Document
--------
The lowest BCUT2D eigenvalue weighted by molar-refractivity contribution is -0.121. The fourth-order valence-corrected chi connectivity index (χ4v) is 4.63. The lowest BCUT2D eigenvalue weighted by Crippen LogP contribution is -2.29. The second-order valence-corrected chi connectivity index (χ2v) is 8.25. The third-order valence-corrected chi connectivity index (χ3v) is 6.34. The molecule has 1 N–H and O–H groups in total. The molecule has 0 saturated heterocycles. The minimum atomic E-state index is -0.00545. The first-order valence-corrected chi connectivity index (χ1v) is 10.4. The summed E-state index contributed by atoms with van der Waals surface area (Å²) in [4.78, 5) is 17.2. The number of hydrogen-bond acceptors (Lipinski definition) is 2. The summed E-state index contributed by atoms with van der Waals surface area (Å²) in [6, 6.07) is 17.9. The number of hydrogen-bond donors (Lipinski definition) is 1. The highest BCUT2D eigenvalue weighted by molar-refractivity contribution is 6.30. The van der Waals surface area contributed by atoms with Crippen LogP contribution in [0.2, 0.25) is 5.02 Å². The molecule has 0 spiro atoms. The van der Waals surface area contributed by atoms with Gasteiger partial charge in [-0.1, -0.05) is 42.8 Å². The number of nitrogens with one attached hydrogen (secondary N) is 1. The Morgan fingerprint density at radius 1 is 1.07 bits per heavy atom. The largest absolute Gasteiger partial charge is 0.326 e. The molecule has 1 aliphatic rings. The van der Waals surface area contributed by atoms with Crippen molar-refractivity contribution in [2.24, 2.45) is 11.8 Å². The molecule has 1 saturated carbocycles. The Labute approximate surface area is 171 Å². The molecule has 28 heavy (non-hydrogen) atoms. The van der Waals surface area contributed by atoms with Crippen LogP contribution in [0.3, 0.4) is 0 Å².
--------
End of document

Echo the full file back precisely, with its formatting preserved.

The lowest BCUT2D eigenvalue weighted by molar-refractivity contribution is -0.121. The fourth-order valence-corrected chi connectivity index (χ4v) is 4.63. The lowest BCUT2D eigenvalue weighted by Crippen LogP contribution is -2.29. The second-order valence-corrected chi connectivity index (χ2v) is 8.25. The third-order valence-corrected chi connectivity index (χ3v) is 6.34. The molecule has 1 N–H and O–H groups in total. The molecule has 0 saturated heterocycles. The minimum atomic E-state index is -0.00545. The first-order valence-corrected chi connectivity index (χ1v) is 10.4. The summed E-state index contributed by atoms with van der Waals surface area (Å²) in [4.78, 5) is 17.2. The number of hydrogen-bond acceptors (Lipinski definition) is 2. The summed E-state index contributed by atoms with van der Waals surface area (Å²) in [6, 6.07) is 17.9. The number of hydrogen-bond donors (Lipinski definition) is 1. The highest BCUT2D eigenvalue weighted by molar-refractivity contribution is 6.30. The van der Waals surface area contributed by atoms with Crippen LogP contribution in [0.2, 0.25) is 5.02 Å². The molecule has 0 spiro atoms. The van der Waals surface area contributed by atoms with Gasteiger partial charge in [-0.1, -0.05) is 42.8 Å². The number of nitrogens with one attached hydrogen (secondary N) is 1. The Morgan fingerprint density at radius 1 is 1.07 bits per heavy atom. The largest absolute Gasteiger partial charge is 0.326 e. The molecule has 1 aliphatic rings. The van der Waals surface area contributed by atoms with Crippen molar-refractivity contribution in [2.24, 2.45) is 11.8 Å². The molecule has 1 saturated carbocycles. The Labute approximate surface area is 171 Å². The molecule has 28 heavy (non-hydrogen) atoms. The van der Waals surface area contributed by atoms with Crippen LogP contribution in [0.3, 0.4) is 0 Å².